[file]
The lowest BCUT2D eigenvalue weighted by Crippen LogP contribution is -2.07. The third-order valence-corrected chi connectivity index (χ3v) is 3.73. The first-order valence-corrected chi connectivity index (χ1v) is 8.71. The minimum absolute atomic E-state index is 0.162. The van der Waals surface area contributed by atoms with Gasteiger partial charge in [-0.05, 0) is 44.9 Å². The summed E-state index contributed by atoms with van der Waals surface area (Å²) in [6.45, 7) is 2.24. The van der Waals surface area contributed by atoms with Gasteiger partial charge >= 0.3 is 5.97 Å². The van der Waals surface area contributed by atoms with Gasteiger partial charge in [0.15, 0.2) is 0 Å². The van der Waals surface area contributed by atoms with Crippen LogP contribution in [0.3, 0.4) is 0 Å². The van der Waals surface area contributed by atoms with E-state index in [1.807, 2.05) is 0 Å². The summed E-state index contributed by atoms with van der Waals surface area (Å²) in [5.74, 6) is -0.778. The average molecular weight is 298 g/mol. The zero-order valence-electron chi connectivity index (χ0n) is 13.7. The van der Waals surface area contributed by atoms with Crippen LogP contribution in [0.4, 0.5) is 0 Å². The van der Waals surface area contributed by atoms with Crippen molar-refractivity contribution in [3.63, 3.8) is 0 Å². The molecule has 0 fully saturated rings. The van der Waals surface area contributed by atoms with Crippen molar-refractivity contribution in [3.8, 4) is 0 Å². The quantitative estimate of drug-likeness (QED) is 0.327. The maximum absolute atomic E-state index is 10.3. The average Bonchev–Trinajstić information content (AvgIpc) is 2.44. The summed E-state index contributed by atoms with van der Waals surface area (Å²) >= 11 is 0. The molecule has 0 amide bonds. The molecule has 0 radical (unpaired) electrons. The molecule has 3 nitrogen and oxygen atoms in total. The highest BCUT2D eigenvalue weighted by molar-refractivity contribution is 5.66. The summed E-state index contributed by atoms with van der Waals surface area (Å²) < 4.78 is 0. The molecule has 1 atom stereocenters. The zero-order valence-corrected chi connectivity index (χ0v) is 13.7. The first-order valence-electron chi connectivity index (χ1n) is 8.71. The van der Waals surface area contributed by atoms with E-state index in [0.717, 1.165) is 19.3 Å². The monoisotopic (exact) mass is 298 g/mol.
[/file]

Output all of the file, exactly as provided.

The lowest BCUT2D eigenvalue weighted by Crippen LogP contribution is -2.07. The third-order valence-corrected chi connectivity index (χ3v) is 3.73. The first-order valence-corrected chi connectivity index (χ1v) is 8.71. The minimum absolute atomic E-state index is 0.162. The van der Waals surface area contributed by atoms with Gasteiger partial charge in [-0.05, 0) is 44.9 Å². The summed E-state index contributed by atoms with van der Waals surface area (Å²) in [6.45, 7) is 2.24. The van der Waals surface area contributed by atoms with Gasteiger partial charge >= 0.3 is 5.97 Å². The van der Waals surface area contributed by atoms with Gasteiger partial charge in [0.15, 0.2) is 0 Å². The van der Waals surface area contributed by atoms with Crippen LogP contribution in [0.3, 0.4) is 0 Å². The van der Waals surface area contributed by atoms with E-state index in [1.807, 2.05) is 0 Å². The summed E-state index contributed by atoms with van der Waals surface area (Å²) in [5.74, 6) is -0.778. The average molecular weight is 298 g/mol. The zero-order valence-electron chi connectivity index (χ0n) is 13.7. The van der Waals surface area contributed by atoms with Crippen LogP contribution in [0.4, 0.5) is 0 Å². The van der Waals surface area contributed by atoms with Crippen molar-refractivity contribution in [3.63, 3.8) is 0 Å². The molecule has 0 fully saturated rings. The van der Waals surface area contributed by atoms with Crippen molar-refractivity contribution in [3.8, 4) is 0 Å². The quantitative estimate of drug-likeness (QED) is 0.327. The maximum absolute atomic E-state index is 10.3. The average Bonchev–Trinajstić information content (AvgIpc) is 2.44. The summed E-state index contributed by atoms with van der Waals surface area (Å²) >= 11 is 0. The molecule has 0 amide bonds. The molecule has 0 radical (unpaired) electrons. The molecule has 3 nitrogen and oxygen atoms in total. The highest BCUT2D eigenvalue weighted by molar-refractivity contribution is 5.66. The summed E-state index contributed by atoms with van der Waals surface area (Å²) < 4.78 is 0. The molecule has 1 atom stereocenters. The zero-order valence-corrected chi connectivity index (χ0v) is 13.7. The first-order valence-electron chi connectivity index (χ1n) is 8.71. The van der Waals surface area contributed by atoms with E-state index in [0.717, 1.165) is 19.3 Å². The monoisotopic (exact) mass is 298 g/mol.